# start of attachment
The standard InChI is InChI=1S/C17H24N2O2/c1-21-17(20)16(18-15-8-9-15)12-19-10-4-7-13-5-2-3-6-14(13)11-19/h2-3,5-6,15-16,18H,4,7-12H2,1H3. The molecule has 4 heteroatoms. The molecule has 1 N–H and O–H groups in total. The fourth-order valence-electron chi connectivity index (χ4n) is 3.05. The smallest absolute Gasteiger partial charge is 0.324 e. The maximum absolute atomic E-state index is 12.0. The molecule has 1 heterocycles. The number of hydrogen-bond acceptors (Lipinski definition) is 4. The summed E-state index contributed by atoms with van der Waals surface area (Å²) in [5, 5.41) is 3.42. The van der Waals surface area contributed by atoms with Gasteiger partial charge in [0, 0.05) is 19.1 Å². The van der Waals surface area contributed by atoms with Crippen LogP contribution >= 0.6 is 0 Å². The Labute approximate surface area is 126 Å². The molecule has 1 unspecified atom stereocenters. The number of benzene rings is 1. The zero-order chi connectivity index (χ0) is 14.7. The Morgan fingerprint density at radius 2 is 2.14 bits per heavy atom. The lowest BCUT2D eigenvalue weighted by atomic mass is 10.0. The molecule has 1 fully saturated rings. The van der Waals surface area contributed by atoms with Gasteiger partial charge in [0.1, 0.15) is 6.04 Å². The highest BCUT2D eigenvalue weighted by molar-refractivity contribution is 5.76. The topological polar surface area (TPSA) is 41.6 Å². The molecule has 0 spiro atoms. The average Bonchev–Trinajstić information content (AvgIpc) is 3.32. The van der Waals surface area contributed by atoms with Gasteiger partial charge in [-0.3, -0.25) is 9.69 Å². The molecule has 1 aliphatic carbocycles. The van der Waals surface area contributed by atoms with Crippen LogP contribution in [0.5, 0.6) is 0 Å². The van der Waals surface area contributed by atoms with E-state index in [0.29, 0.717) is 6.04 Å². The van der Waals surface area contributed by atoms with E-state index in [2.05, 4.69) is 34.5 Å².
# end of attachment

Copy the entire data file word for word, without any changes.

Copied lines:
The standard InChI is InChI=1S/C17H24N2O2/c1-21-17(20)16(18-15-8-9-15)12-19-10-4-7-13-5-2-3-6-14(13)11-19/h2-3,5-6,15-16,18H,4,7-12H2,1H3. The molecule has 4 heteroatoms. The molecule has 1 N–H and O–H groups in total. The fourth-order valence-electron chi connectivity index (χ4n) is 3.05. The smallest absolute Gasteiger partial charge is 0.324 e. The maximum absolute atomic E-state index is 12.0. The molecule has 1 heterocycles. The number of hydrogen-bond acceptors (Lipinski definition) is 4. The summed E-state index contributed by atoms with van der Waals surface area (Å²) in [5, 5.41) is 3.42. The van der Waals surface area contributed by atoms with Gasteiger partial charge in [0, 0.05) is 19.1 Å². The van der Waals surface area contributed by atoms with Crippen LogP contribution >= 0.6 is 0 Å². The Labute approximate surface area is 126 Å². The molecule has 1 unspecified atom stereocenters. The number of benzene rings is 1. The zero-order chi connectivity index (χ0) is 14.7. The Morgan fingerprint density at radius 2 is 2.14 bits per heavy atom. The lowest BCUT2D eigenvalue weighted by atomic mass is 10.0. The molecule has 1 fully saturated rings. The van der Waals surface area contributed by atoms with Gasteiger partial charge in [0.1, 0.15) is 6.04 Å². The highest BCUT2D eigenvalue weighted by molar-refractivity contribution is 5.76. The topological polar surface area (TPSA) is 41.6 Å². The molecule has 0 spiro atoms. The average Bonchev–Trinajstić information content (AvgIpc) is 3.32. The van der Waals surface area contributed by atoms with Gasteiger partial charge in [-0.3, -0.25) is 9.69 Å². The molecule has 1 aliphatic carbocycles. The van der Waals surface area contributed by atoms with Crippen LogP contribution in [0.5, 0.6) is 0 Å². The van der Waals surface area contributed by atoms with E-state index in [0.29, 0.717) is 6.04 Å². The van der Waals surface area contributed by atoms with E-state index in [2.05, 4.69) is 34.5 Å².